This page records our favorite quotes that have meaning in connection with Wordwood.
On our last visit (May 2016) we noticed some particularly pretty lichen. It made me think of one of the many funny passages from Bill Bryson’s book A Walk in the Woods. Here it is. Look at the Photo Gallery for more pictures …
When, after ages and ages, you finally reach the tell-tale world of truly high ground, where the chilled air smells of pine sap and the vegetation is gnarled and tough and wind-bent, and push through to the mountain’s open pinnacle, you are, alas, past caring. You sprawl face down on a sloping pavement of gneiss, pressed to the rock by the weight of your pack, and lie there for some minutes, reflecting in a distant, out-of-body way that you have never before looked this closely at lichen, not in fact looked this closely at anything in the natural world since you were four years old and had your first magnifying glass.
When we named Wordwood we envisaged putting quotes in unexpected places around the property. Here is our first in She Oak Grove…
At the moment Whiteroot is everywhere amongst the grasses and other herbs. It made me think of the passage from Aldo Leopold’s A Sand Country Almanac about Draba, and inspired me to re-read the book to find the passage. Here it is.
Within a few weeks now Draba, the smallest flower that blows, will sprinkle every sandy place with small blooms.
He who hopes for spring with an upturned eye never sees so small a thing as Draba. He who despairs of spring with downcast eye steps on it, unknowing. He who searches for spring with his knees in the mud finds it, in abundance.
Draba asks, and gets, but scant allowance of warmth and comfort; it subsists on the leavings of unwanted time and space. Botany books give it two or three lines, but never a plate or portrait. Sand too poor and sun too weak for bigger, better blooms are good enough for Draba. After all, it is no spring flower, but only a postscript to a hope.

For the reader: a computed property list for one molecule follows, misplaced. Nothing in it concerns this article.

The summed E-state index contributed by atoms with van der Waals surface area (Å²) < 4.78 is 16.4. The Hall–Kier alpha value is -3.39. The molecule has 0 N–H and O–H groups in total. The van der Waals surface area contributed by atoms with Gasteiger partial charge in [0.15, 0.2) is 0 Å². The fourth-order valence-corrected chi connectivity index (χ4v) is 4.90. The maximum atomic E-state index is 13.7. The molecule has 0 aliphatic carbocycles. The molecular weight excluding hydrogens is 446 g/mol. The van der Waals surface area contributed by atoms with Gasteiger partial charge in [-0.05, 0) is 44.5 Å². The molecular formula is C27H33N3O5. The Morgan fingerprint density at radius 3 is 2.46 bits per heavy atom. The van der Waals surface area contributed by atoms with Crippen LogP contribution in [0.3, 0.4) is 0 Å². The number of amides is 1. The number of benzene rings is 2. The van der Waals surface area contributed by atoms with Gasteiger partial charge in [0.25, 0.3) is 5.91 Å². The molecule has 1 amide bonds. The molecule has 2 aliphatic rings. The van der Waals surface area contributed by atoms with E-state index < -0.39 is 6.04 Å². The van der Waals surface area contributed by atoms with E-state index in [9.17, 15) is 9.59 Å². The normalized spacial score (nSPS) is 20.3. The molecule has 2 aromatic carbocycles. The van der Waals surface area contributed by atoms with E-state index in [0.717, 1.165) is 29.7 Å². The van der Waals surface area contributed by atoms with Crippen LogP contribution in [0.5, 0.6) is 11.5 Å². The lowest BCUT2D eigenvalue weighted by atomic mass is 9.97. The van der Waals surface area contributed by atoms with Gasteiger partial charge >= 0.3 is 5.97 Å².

Draba plucks no heartstrings. Its perfume, if there is any, is lost in the gusty winds. Its color is plain white. Its leaves wear a sensible woolly coat. Nothing eats it; it is too small. No poets sing of it. Some botanist once gave it a Latin name, and then forgot it. Altogether it is of no importance – just a small creature that does a small job quickly and well.
After the thrill of finding the antechinus mother and babies, I came across a poem and it struck me. Here are the first verses.
To A Mouse
– Robert Burns
Wee, sleeket, cowran, tim’rous beastie
O, what a panic’s in thy breastie!
Thou need na start awa sae hasty
Wi bickering brattle!
I wad be laith to rin an’ chase thee,
Wi’ murd’ring pattle.
I’m truly sorry man’s dominion
Has broken nature’s socal union,
An’ justifies that ill opinion
Which makes thee startle
At me, thy poor, earth-born companion
An’ fellow mortal!
Here is a poem Pete found …
The Peace of Wild Things
– Wendell Berry
When despair grows in me
and I wake in the middle of the night at the least sound
in fear of what my life and my children’s lives may be,
I go and lie down where the wood drake
rests in his beauty on the water, and the great heron feeds.
I come into the peace of wild things
who do not tax their lives with forethought
of grief. I come into the presence of still water.
And I feel above me the day-blind stars
waiting for their light. For a time
I rest in the grace of the world, and am free.
Here is a William Shakespeare quote Pete found and that we are going to work into our gate …
I like this place and could willing waster my time in it.